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War can’t give life it can only take it away

Monday 28 February 2022 | Written by Ruta Tangiiau Mave | Published in On the Street, Opinion

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War can’t give life it can only take it away
Ruta Tangiiau Mave. Photo: CI NEWS

People in countries that have suffered war are faced with the dilemma of packing what is most important in your life into one suitcase and start running.

I came to know that feeling when the 2011 Christchurch earthquake hit and the cliffs fell next to my kid’s school.

War, huh, yeah, what is it good for? Absolutely nothing. Say it again y’all. What is it good for? Absolutely nothing. Ooh war, I despise, ‘cause it means destruction of innocent lives. War means tears to thousands of mother’s eyes, when their sons go off to fight and lose their lives. Whoa-whoa Lord, War, it aint nothin’ but a heartbreaker, friend only for the undertaker, who wants to die? War has shattered many a young man’s dreams, made him disabled, bitter and mean. And life is much too short and precious to spend fighting wars each day. War can’t give life it can only take it away.

As a nod to the last day of Black History Month, Edwin Starr rocketed to number one in 1970 for his Motown version of this song, first recorded by the Temptations. It was a political commentary during the anger and rebellion of America’s prosecution of the Vietnam war which was continuing to stir among the country’s young.

I visited Kiev in 1991 during the leading months before Ukraine gained independence from the USSR United Soviet Socialist states of Russia. Once free it became the fifth largest populated country in the world with 52 million and Kiev with 2.5 million the newest capital in Europe. Unlike Russia who still sees themselves separate from Europe, Ukrainian’s love to associate with Europe, although they were unable to freely talk with foreigners as it was banned under Soviet rule. It was an interesting time to be in the country as the old Slavic values became more prominent. Bringing fresh flowers to hosts of dinner, making restaurant bookings in person and a date was a formal occasion involving dinner and dancing in a hotel with the inevitable caviar and sweet Russian champagne.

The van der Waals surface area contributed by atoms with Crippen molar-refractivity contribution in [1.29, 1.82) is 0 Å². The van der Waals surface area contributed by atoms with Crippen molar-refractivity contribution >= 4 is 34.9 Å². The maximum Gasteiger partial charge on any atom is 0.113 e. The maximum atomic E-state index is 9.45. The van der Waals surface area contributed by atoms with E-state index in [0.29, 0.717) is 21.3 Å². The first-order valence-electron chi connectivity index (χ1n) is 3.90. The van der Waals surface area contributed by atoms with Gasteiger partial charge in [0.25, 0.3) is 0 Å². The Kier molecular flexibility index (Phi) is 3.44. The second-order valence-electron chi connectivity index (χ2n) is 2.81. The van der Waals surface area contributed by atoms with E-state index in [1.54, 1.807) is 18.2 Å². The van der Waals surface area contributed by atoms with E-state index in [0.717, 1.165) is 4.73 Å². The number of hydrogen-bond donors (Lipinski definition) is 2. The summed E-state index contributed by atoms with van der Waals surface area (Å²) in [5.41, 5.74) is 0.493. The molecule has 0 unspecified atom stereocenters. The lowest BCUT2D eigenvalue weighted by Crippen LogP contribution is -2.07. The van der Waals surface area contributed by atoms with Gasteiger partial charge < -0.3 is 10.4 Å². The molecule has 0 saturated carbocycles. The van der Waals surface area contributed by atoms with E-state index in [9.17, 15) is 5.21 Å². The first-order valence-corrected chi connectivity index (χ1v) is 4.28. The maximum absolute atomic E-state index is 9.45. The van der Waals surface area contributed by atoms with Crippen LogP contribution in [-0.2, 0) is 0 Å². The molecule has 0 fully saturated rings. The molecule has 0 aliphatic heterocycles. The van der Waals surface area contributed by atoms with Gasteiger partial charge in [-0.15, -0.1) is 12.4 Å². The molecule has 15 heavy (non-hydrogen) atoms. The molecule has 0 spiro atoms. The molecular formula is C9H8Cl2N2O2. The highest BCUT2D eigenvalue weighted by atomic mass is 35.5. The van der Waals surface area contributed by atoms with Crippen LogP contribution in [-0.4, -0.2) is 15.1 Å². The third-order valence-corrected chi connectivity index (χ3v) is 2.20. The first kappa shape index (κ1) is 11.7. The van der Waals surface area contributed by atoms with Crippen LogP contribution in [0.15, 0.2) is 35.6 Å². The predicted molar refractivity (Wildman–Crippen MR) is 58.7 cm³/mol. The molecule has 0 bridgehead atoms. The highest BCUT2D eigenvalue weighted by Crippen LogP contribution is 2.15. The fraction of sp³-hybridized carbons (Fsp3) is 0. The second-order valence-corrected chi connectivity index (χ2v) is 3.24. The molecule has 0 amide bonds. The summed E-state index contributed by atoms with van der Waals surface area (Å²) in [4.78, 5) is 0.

My capacity as tour guide and no date, had me munching on the staple favourite of borsht (beetroot) soup served hot or cold and pork chops. The economy at the time meant you could have the above hotel meal for three people for $20, a handmade ceramic tea set for $6 or buy a dozen long stem red roses for $1. The uncertain times meant in order to make money people would stand in long lines at a market with possessions for sale. You would be encouraged to buy important items like a calculator for the changing exchange rate, and an umbrella to protect against the nuclear fallout thought more prominent when it rained from the 1986 Chernobyl Nuclear disaster, of a reactor meltdown. Although less than 100 deaths from the accident, increases in radiation-induced cancer deaths followed in the next 10 years.

Despite similarities of Ukrainians and Russians, they are as adamant of their differences as Australians and New Zealanders. They share the same high cheekbones and fondness for vodka and poetry especially folk hero Taras Shevchenko. They’re equally passionate about football, their countryside and good hearty food. But where Russians would most likely be Orthodox or atheists, Ukrainians are most likely to be Catholics or Baptists. Ukrainians are fonder of Western Europe so a mosaic of the Virgin Mary and child may be right next to a poster of the album Like a Virgin, mixing the old and new Madonna’s. The city itself is more than 1500 years old and their independence in 1992 gained after centuries of Russian domination, carved a strength and unity among the people that as has been recently witnessed on the media, hence the Russian invasion has not gone as smoothly as perhaps Putin had anticipated.

People in countries that have suffered war are faced with the dilemma of packing what is most important in your life into one suitcase and start running. I came to know that feeling when the 2011 Christchurch earthquake hit and the cliffs fell next to my kid’s school. You can’t know the extent of fear and panic that grips you in a dynamic you have no control over until you experience it.

We down under who have never had war on our shores, have never experienced our borders being invaded, apart from tourists visiting, sit pretty, protected and privileged. Parents who argue the wearing of masks have not had to send their children to school with their blood type sewn into their collars, or train their 9-year old’s on how to look out for their 5 and 3yr old siblings just in case.

Social comments from the Wellington protests demeaning the events overseas as not impacting on them or not as important as their need for freedom of speech, show a lack of knowledge of economic connections and empathy only previously found in 1789 when the poor and starving asked for bread at the gates of the Palace of Versailles and Marie Antoinette said, if there is no bread give them cake.